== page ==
Guest post by Monique Shefer.
The way we work, play and interact has changed radically in the last decade. These changes are reflected in the rise of user created content, the ubiquitous use of software as a service and the growth of cloud storage. These things are merely the tip of the proverbial iceberg. They mark the beginning of a tremendous change in the way we use the Internet, our relationship to digital information and the speed at which we produce and accumulate monumental amounts of data.
People are already storing more than just their email in the cloud. Many of us already use services like Flickr or Photobucket to store our photos, YouTube or Vimeo to host our videos and Google to share and store contacts, documents and calendars. With the upcoming introduction of the new Apple iCloud, it will quickly become normal to store your digital books, movies and music in the cloud. Legal, medical and school records are already moving to the cloud in order to meet stringent legislation requiring that they be stored more or less indefinitely.
This data represents a great deal of personal and professional value. These collections, memories and resources do not generally diminish in value over time – I can’t imagine ever deciding to delete photos of my childhood, I would never want to lose my music or video collection and I generally prefer to keep all my emails and bookmarks.
Data permanence is already an unspoken expectation; we assume that we will have access to our data indefinitely. What’s more these sentiments are only going to become more common as kids raised with iPods in their hands grow to expect this kind of accessibility and consistency from all their data… forever.
What this implies is that data is going to have to live forever.
Now pause for a sanity check for a moment: Let’s consider that most data centers are designed to live for no more than 10 years. Conventional wisdom says that all of the storage hardware in a storage system needs to be of a consistent brand and technology – so as existing hardware becomes obsolete or is even discontinued, the whole system ceases to be viable.
If you want the data to live on, beyond the life of its data center you would need to undertake a massive migration. The catch is that large scale migrations are hugely expensive and tremendously risky for your data. (As storage drives get bigger the migration times quickly increase to weeks or even months, and the risk of read / write failures become so extreme as to make mass migrations like this almost impossible).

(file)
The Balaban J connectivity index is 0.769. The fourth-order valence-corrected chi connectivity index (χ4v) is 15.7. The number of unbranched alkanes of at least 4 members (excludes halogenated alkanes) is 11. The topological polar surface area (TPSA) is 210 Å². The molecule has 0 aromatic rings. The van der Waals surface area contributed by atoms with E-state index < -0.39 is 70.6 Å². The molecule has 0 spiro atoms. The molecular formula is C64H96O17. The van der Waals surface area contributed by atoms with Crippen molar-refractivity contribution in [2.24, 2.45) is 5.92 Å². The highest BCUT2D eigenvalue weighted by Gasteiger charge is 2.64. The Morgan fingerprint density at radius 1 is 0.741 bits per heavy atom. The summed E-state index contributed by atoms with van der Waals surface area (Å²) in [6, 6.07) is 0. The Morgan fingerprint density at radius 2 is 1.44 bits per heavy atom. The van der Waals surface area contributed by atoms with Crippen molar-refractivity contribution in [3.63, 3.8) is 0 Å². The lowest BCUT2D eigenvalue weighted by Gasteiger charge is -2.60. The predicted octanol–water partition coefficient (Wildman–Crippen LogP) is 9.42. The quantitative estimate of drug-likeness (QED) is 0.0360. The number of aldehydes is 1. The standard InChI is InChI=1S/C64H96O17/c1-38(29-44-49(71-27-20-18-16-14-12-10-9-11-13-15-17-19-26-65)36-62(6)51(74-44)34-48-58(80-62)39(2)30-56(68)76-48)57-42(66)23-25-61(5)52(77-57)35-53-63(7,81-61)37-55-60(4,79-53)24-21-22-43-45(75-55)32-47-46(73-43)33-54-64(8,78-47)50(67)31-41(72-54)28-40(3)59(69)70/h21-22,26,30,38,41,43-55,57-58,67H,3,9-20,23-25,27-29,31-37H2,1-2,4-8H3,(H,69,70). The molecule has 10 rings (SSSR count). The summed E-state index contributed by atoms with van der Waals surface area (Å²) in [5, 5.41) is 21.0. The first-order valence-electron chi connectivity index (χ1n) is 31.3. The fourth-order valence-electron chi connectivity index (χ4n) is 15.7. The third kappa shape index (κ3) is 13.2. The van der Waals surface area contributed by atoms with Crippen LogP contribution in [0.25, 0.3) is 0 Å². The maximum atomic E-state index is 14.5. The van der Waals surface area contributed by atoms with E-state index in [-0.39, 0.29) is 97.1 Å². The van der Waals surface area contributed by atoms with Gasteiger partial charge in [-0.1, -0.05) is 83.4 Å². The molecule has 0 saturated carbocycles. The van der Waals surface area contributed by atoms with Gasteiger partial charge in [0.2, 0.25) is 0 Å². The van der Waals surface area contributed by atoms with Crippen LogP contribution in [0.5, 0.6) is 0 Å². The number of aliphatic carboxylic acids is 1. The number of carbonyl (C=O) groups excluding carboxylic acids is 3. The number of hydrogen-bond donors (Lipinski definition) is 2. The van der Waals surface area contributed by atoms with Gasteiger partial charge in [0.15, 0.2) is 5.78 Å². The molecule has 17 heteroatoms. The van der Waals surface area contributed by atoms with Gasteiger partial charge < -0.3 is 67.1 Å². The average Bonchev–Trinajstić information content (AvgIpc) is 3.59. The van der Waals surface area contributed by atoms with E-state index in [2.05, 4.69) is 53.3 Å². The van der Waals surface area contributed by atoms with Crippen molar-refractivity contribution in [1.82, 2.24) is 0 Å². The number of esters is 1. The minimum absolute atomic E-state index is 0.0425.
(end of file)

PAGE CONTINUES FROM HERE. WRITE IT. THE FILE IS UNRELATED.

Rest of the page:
What’s more, it’s complex and expensive for data centers to scale to the sizes we are talking about here, and the associated risks only increase if it has to be done quickly and repeatedly. (With lots of very boring and repetitive manual tasks that systems administrators hate).
Given that the “perma-cloud” is a relatively new phenomenon, these implicit limitations have not really become urgent concerns yet, but it’s only a matter of time.
If data centers are going to meet this need, it’s logical that they are going to require significant changes in their cloud storage infrastructure. Existing service providers are already facing the challenges associated with completely unprecedented demands for scalable processing power, bandwidth and data storage. Some like Google have been forced to innovate beyond traditional technologies, to break paradigms in order to stay ahead of this tide.
Today traditional technologies still prevail, particularly in storage infrastructure. People generally don’t like the change – even technologists shy from the risks associated with radical innovation. But change is coming whether or not we embrace it. Of course those that fail to adopt radically new infrastructure will ultimately face the consequences.
The smart bet is on an innovative new storage technology that can scale fast enough to keep ahead of the wave. Case studies indicate that RING Organic Storage allows data storage systems to evolve and so to persist. Most significantly, it allows system administrators to mix and match storage hardware, to add or remove servers without interrupting the rest of the system, and so enable data centers to refresh and upgrade hardware whenever it is most cost effective and appropriate.
So when data centers are dealing with petabytes or even exerbytes of data, RING Organic Storage allows them to scale, to evolve and to stay fresh – protecting data from system and hardware obsolescence, and keeping it alive forever.
This was a guest post by Monique Shefer who is a technology analyst and strategic consultant to the software and software as service industries. Shefer is currently working for Scality – Storage System Pioneer and developer of RING Organic Storage.